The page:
As you know we love rituals such as attending the SANFL grand final, hiking in the Onkaparinga National Park, and when on our annual trip to Barmera completing a late-afternoon lap of Lake Bonney. Rituals celebrate our past and give excitement and shape to our future.
But among these there’s been Wednesday nights watching Shaun Micallef’s Mad As Hell.
I had long enjoyed it and reckon you were about ten when you first joined me on the lounge. As one of the show’s characters (probably played by Tosh Greenslade in a wig and glasses) may have said, ‘Shaun, you’re never too young (not even at fourteen like you) to be introduced to searing political satire and viciously sharp comedic writing and acting in this bumbling, endlessly self-parodying nation of ours.’
I loved how you’d laugh about the characters who’d feature in that week’s episode. You’d often do your own impersonation of them, such as the Daily Telegraph’s sub-editor Chris Lorax with his pathetic defence of his ‘lamentable puns’ when he feebly says, ‘It’s just a bit of fun’ or at the close of a sketch as the fantastic Sir Bobo Gargle would holler, ‘Release the Kraken!’ or the traffic reporter in the helicopter would say, ‘I’m Lois Price for Mad As Hell.’
All of this you got which pleases me hugely. I think a sense of humour and keen awareness of human frailty are vital and already you have these in ample proportion. I loved how we’d laugh at the same jokes, at the same absurdities such as Darius Horsham, chomping on his cigar and scalding the host by saying, ‘Shaun, don’t be an economic girly-man.’
In anticipating the next episode you’d wonder aloud if there’d be another caricature of a BBC nature documentary such as the Polyamorous Self Pleasuring Gastropods of Bolivia or this one-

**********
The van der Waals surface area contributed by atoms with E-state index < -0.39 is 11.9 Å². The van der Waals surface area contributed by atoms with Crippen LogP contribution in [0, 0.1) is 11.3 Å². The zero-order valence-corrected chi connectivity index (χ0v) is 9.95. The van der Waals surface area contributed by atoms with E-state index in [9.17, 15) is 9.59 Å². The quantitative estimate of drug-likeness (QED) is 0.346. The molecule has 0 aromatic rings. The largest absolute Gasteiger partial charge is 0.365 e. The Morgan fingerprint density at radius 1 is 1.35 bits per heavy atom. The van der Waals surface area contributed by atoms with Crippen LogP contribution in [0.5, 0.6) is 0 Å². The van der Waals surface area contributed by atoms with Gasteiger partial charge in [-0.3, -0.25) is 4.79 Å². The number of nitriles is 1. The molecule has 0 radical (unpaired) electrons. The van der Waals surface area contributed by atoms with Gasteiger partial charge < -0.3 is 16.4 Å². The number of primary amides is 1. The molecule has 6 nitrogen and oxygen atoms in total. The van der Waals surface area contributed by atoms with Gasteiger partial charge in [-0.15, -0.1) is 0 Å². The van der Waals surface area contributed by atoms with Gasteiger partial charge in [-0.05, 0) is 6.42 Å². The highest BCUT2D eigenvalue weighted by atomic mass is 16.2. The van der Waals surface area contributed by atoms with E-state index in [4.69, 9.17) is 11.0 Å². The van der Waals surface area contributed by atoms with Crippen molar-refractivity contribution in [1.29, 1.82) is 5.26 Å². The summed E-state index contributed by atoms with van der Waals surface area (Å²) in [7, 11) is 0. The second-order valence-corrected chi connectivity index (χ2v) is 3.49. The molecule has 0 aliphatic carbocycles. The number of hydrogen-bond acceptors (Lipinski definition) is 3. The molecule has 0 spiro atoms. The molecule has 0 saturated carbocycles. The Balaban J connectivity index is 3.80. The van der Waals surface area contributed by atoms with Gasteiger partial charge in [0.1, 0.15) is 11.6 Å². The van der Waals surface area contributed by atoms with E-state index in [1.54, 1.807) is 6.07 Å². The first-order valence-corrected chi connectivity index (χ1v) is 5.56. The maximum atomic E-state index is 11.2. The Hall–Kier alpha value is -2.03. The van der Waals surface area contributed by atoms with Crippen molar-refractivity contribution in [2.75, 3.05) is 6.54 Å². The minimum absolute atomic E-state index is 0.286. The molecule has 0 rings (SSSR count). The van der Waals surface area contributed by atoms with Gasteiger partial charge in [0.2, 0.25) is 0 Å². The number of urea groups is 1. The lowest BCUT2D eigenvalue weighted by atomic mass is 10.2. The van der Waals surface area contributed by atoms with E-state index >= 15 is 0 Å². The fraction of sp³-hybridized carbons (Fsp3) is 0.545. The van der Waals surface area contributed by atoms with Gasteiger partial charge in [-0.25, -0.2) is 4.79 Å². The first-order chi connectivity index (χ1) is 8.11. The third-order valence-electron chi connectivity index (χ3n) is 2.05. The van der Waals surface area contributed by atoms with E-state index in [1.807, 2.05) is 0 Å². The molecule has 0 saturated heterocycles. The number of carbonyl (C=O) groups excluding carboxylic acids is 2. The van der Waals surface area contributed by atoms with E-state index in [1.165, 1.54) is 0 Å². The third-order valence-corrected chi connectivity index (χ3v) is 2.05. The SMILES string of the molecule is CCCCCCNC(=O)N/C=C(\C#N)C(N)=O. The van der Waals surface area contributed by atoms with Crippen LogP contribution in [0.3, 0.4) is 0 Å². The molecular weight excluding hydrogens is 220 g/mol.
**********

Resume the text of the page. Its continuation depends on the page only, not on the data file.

We’d also look forward to the increasingly surreal and self-referential spoof of Enid Swink. Your appreciation of the ridiculous was obvious when we’d laugh uncontrollably as the characters would attack each other with the lightening that’d come from out of their fingers. Among our favourite moments was Swink: Origin with all that the title alone says about the shamelessness of the rubbish that Hollywood is trying to sell us.
But you’re alert to this.
It’s an indicator of how significant Mad As Hell is for us that watching the news or driving around and hearing mention of the current Opposition Leader you’d immediately go into character of the spokesperson Brion Pegmatite and mutter the name, ‘Peter’ in that sneering, villainous way that was his Voldemort-like signature. He and the man that inspired him really do find it difficult to show empathy, compassion, or joy.
So, beyond the thirty minutes of mutual fun this provided I can tell that the show has given you much as a thinker and writer, an emerging citizen, and a talented drama student. It’s been a joy to share it with you.
It’s sad that it’s finished but as we know one of Micallef’s exquisite skills is his sense of timing and this is probably another example.
I know there’ll be more rituals to come for us, and I look forward to seeing what these might be.
Thanks to the ABC for both the show and these images.
2 thoughts on “Dearest Alex, on watching Shaun Micallef’s Mad As Hell”
Well said Mickey.
Thanks very much.
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Thanks Shaun. Appreciate you reading. I’m most curious as to what will run in the Wednesday 8.30 timeslot in 2023. Either way, there’ll be a sense of loss.